David Bourget (Western Ontario)
David Chalmers (ANU, NYU)
Rafael De Clercq
Jack Alan Reynolds
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Canadian Journal of Philosophy 31 (3):309-332 (2001)
In his justifiedly famous paper, “Elusive Knowledge” (Australasian Journal of Philosophy, 74:4, 1996), David Lewis presents a contextualist account of knowledge, which, like other contextualist accounts, depicts sceptical claims as involving application of a higher standard of knowledge than is applied in everyday ascriptions of knowledge. On Lewis’ account, the sceptic’s denials and the everyday ascriptions are made in different contexts, which allows them both to be true. His account gives detailed specification of how contexts are to be determined. My paper points out that this view is unattractive to the sceptic, since it makes scepticism, even if true, completely disconnected from and irrelevant to the rest of our cognitive discourse. After arguing that the sceptic’s own ascriptions of knowledge (made outside the philosophy seminar room) can be explained in non-contextualist ways, I expound and criticise Lewis’ analysis of knowledge, taking up in particular a central component of his account, the “Rule of Attention”. In the central part of the paper I argue that the reasons given for the inclusion of the rule are all inadequate, and also that there are positive reasons for rejecting it. The final section of the paper argues that the excision of the Rule of Attention removed would leave Lewis’ account subject to serious counter- examples.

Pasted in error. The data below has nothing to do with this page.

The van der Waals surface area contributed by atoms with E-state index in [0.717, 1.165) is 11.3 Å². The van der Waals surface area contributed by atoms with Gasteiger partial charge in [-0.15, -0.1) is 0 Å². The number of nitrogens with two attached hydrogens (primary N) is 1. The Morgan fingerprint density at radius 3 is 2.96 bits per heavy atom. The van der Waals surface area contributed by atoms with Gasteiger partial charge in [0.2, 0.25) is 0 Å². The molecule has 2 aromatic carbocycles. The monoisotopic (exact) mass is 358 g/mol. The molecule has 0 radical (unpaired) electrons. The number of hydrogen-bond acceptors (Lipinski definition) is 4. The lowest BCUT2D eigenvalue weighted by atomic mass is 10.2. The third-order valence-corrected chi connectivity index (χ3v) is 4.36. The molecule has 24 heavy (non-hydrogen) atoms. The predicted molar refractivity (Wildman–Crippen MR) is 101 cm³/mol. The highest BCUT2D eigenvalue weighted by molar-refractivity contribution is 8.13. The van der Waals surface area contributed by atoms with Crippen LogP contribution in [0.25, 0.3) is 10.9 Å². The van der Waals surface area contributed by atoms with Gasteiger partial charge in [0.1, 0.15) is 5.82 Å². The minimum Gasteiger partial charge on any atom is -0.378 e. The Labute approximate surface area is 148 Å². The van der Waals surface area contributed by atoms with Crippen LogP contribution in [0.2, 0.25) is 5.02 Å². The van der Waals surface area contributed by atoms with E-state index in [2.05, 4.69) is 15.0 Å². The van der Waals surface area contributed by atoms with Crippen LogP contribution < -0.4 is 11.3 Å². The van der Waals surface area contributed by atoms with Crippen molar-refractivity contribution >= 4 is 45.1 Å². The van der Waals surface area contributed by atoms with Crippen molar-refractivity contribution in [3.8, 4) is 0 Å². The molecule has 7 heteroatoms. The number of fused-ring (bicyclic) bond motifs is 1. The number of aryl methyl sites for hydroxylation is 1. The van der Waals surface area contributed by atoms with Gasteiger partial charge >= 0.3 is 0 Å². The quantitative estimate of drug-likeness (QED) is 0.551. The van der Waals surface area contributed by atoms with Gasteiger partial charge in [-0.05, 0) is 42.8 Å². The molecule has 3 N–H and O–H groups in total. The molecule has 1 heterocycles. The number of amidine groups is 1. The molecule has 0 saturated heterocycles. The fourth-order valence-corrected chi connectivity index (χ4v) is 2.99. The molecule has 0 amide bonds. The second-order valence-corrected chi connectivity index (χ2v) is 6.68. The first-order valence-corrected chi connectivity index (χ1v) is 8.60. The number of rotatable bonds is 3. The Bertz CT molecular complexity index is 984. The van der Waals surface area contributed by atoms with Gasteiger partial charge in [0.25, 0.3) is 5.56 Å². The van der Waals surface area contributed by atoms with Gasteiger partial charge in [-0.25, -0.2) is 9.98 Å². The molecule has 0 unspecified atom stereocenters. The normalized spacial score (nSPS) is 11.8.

|Keywords||David Lewis Elusive Knowledge Skepticism Contextualism Rule of Attention|
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Jonathan Ichikawa (2011). Quantifiers and Epistemic Contextualism. Philosophical Studies 155 (3):383-398.
Jonathan Ichikawa (2011). Quantifiers, Knowledge, and Counterfactuals. Philosophy and Phenomenological Research 82 (2):287 - 313.
Berislav Marušić (2010). Skepticism Between Excessiveness and Idleness. European Journal of Philosophy 18 (1):60-83.
Igor Douven (2005). Lewis on Fallible Knowledge. Australasian Journal of Philosophy 83 (4):573 – 580.
By Michael Veber (2004). What Do You Do with Misleading Evidence? Philosophical Quarterly 54 (217):557–569.
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